Delivering a best-in-class candidate and employee experience requires a holistic and thoughtful approach to application integration.
When your HR systems are integrated with each other—along with the rest of your tech stack—effectively, you can deliver offer letters to candidates quickly, provision new hires with the applications they need on day 1, perform approvals for vacation requests in near real-time, and much, much more.
To help you better understand how HR integration can help your business, we’ll cover specific examples and the top benefits you can expect. But to start, let’s define HR integration.
How enterprise automation elevates recruiting and onboarding
We’ll provide a real-world example by sharing how Broadcom automates employee onboarding.
What is HR integration?
HR integration, or HR system integration, is the use of a 3rd-party or in-house solution to connect an HR application with another cloud app or on-premise system. Once the connection is established, data can flow between the applications in, or near, real-time.
HR integration examples
Let’s make this definition more tangible by walking through some common use cases.
Note: The following examples use specific business applications. You can always swap them with similar ones when building your workflows. For example, Namely can be replaced with another HRIS, like Workday.
Related: 5 impactful HR automations
Share important employee events in your business communications platform
There are a variety of employee milestones worth celebrating, from the employee’s work anniversary to their promotion.
You can help the broader organization become aware of these milestones and congratulate the employee on reaching them by building some version of the following:
1. Once a predefined milestone takes place in an HRIS like Namely, the workflow gets triggered.
2. A message (which you can customize as needed) gets posted to a predefined channel in a business communications platform like Slack, allowing colleagues to review the message and respond to it.
Related: 6 common HRIS integrations
Instantly add the new hire to your ITSM to fast-track onboarding
Once the candidate signs their offer letter, your team will need to move quickly in creating onboarding tickets. Only then can IT begin fulfilling tasks that allow the new hire to hit the ground running.
You can help IT become aware of incoming employees and—as a result—prompt them to create the appropriate tickets on time by implementing this workflow:
1. Once a new employee gets created in an app like Namely, the workflow gets triggered.
2. An ITSM tool like ServiceNow checks to see if that employee already exists in the system. If they don’t, it goes on to create them as a user—which involves mapping specific fields between their Namely account and their ServiceNow user profile.
Alert recruiters when a candidate signs their offer letter
Your recruiters likely have several offer letters to keep track of at any point in time. As a result, recruiters may struggle to identify those who’ve signed their offer letters, which delays their follow-up communications with those candidates. This lends itself to a poor candidate experience, but just as important, it risks losing them to a competing employer.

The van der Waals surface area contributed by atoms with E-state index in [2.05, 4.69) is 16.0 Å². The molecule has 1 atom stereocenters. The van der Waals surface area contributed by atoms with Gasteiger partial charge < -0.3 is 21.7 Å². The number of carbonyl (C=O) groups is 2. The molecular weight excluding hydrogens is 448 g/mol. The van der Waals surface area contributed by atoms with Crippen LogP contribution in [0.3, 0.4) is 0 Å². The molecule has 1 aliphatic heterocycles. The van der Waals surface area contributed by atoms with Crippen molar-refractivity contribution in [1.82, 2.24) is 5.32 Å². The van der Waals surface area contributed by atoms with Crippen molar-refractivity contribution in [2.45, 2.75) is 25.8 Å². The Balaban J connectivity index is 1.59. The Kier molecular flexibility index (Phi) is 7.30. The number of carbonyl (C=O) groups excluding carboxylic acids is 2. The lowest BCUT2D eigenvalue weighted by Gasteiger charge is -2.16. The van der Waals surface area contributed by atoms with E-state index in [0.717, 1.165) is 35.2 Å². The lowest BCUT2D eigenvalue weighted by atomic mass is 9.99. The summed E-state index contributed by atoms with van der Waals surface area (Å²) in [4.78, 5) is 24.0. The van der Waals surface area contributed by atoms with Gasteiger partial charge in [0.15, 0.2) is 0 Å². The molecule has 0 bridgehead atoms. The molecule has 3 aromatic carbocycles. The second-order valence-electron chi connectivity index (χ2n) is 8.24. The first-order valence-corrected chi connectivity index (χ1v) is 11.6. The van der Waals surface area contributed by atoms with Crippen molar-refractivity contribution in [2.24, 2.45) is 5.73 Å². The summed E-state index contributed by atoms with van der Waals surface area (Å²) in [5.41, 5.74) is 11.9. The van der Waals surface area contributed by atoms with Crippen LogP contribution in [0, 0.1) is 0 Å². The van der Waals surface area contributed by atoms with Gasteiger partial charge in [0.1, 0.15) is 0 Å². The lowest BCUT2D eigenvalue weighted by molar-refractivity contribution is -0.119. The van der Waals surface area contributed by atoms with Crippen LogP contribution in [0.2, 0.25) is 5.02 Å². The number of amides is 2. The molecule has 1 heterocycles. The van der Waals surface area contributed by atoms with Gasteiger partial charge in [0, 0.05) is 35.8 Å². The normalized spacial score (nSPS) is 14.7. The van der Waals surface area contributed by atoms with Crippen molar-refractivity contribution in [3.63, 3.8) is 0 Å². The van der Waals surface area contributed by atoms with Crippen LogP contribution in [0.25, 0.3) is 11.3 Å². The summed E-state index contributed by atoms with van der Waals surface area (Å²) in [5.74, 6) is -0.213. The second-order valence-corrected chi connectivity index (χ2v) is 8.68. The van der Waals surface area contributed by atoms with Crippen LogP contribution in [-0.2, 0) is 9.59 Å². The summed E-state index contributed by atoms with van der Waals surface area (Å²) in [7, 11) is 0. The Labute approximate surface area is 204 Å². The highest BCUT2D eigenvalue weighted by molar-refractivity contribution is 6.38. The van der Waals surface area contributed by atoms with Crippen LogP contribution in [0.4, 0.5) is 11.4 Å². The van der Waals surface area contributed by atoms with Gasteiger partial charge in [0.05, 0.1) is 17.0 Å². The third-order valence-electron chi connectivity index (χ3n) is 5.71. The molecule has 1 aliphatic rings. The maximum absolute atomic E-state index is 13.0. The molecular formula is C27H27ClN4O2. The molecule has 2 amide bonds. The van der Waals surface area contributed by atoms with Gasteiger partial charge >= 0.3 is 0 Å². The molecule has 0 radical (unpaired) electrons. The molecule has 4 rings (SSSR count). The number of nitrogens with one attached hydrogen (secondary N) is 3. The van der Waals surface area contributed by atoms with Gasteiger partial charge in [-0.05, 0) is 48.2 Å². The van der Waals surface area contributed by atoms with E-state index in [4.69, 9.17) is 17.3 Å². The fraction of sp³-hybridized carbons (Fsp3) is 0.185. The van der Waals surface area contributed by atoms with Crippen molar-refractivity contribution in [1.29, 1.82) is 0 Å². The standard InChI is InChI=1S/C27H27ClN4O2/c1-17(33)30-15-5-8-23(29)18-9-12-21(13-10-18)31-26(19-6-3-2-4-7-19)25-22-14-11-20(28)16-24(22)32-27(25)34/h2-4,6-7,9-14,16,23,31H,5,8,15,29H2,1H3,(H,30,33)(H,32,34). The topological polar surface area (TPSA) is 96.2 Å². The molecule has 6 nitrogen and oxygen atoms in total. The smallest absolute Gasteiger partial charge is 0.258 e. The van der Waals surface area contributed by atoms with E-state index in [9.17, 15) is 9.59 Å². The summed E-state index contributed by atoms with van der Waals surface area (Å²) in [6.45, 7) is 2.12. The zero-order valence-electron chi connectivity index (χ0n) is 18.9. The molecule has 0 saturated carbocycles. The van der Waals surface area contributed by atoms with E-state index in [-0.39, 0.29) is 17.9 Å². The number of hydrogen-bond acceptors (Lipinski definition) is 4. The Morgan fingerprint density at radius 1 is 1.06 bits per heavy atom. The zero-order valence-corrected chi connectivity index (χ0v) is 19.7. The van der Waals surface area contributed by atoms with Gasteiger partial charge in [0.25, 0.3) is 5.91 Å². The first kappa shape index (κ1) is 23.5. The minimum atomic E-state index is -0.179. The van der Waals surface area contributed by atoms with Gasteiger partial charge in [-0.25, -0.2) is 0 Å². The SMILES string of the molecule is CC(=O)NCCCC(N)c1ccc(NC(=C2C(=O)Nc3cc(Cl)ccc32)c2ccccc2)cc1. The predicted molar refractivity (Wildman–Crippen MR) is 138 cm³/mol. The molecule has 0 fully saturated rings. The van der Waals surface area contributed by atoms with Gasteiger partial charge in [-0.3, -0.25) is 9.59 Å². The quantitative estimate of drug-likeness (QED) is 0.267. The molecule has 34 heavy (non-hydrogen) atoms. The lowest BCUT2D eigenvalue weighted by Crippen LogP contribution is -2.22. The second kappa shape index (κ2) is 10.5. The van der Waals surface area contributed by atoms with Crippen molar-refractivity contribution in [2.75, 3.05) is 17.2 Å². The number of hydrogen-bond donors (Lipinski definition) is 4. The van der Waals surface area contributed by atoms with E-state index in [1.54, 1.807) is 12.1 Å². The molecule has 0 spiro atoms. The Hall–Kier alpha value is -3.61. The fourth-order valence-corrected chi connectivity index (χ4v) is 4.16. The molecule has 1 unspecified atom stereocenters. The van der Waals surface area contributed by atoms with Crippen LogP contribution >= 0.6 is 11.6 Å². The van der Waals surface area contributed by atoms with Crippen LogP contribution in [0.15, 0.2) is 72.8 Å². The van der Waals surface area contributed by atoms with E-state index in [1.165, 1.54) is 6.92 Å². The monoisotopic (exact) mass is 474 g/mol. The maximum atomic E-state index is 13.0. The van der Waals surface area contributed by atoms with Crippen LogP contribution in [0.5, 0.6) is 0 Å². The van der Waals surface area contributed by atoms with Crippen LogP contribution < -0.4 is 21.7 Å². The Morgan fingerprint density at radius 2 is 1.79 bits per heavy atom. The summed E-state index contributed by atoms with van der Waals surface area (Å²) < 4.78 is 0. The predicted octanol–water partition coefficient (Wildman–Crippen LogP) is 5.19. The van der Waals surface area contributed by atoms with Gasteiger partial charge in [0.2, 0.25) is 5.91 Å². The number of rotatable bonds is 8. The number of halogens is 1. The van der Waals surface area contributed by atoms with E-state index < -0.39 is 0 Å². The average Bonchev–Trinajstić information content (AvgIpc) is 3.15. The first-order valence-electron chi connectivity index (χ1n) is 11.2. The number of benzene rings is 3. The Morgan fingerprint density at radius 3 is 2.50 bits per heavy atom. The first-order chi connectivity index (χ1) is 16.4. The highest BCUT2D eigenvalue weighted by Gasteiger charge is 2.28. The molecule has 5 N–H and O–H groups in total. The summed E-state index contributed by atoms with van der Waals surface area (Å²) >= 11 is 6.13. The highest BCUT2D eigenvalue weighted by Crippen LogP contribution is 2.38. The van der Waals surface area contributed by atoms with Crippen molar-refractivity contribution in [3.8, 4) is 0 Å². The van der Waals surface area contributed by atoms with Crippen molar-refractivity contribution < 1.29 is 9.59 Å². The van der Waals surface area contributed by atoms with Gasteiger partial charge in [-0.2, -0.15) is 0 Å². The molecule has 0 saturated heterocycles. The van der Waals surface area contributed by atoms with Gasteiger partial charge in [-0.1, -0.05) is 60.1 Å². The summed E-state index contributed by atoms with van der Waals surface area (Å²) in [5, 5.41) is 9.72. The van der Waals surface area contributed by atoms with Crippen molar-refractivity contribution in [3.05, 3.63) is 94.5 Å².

You can help your recruiters engage in talent management more effectively by setting up the following:
1. Once a candidate signs their offer letter via an app like DocuSign, the workflow gets triggered.
2. A message gets posted in a specific channel within your business communications platform (e.g. #signed-offer-letters), allowing recruiters to immediately learn when an offer letter was signed and take the appropriate next steps.
HR integration benefits
Here are just a few reasons why HR integration is worth pursuing:
It breaks down data silos
Data silos, or when data is locked in certain apps, breed a variety of issues.
Employees are forced to request access to data, delaying their timeline in receiving it. In some cases, employees might not even be aware of certain data.
This can apply to human resource processes in a variety of ways, meaning it can harm the experiences of candidates, hiring managers, recruiters, and even employees at large.
- If candidates provide feedback via surveys following their interviews, recruiters may have to request access to their responses
- Hiring managers might be left in the dark on the status of their incoming hire’s onboarding tickets, forcing them to ask IT for updates
- When employees plan to take a vacation, they might be unaware of the company’s PTO policies as well as where they’re documented, leaving them uncertain as to whether their requests will get approved
Since HR integration allows data to become more easily accessible, data silos no longer persist, along with the negative effects they once caused.
It provides a better employee experience
Once data is synced across systems, employees no longer have to re-enter information manually. Moreover, they don’t have to move between applications or bother colleagues every time they need certain information. The result: Employees can save time and focus on strategic activities they’re more likely to enjoy and that’s more likely to bring value to the business.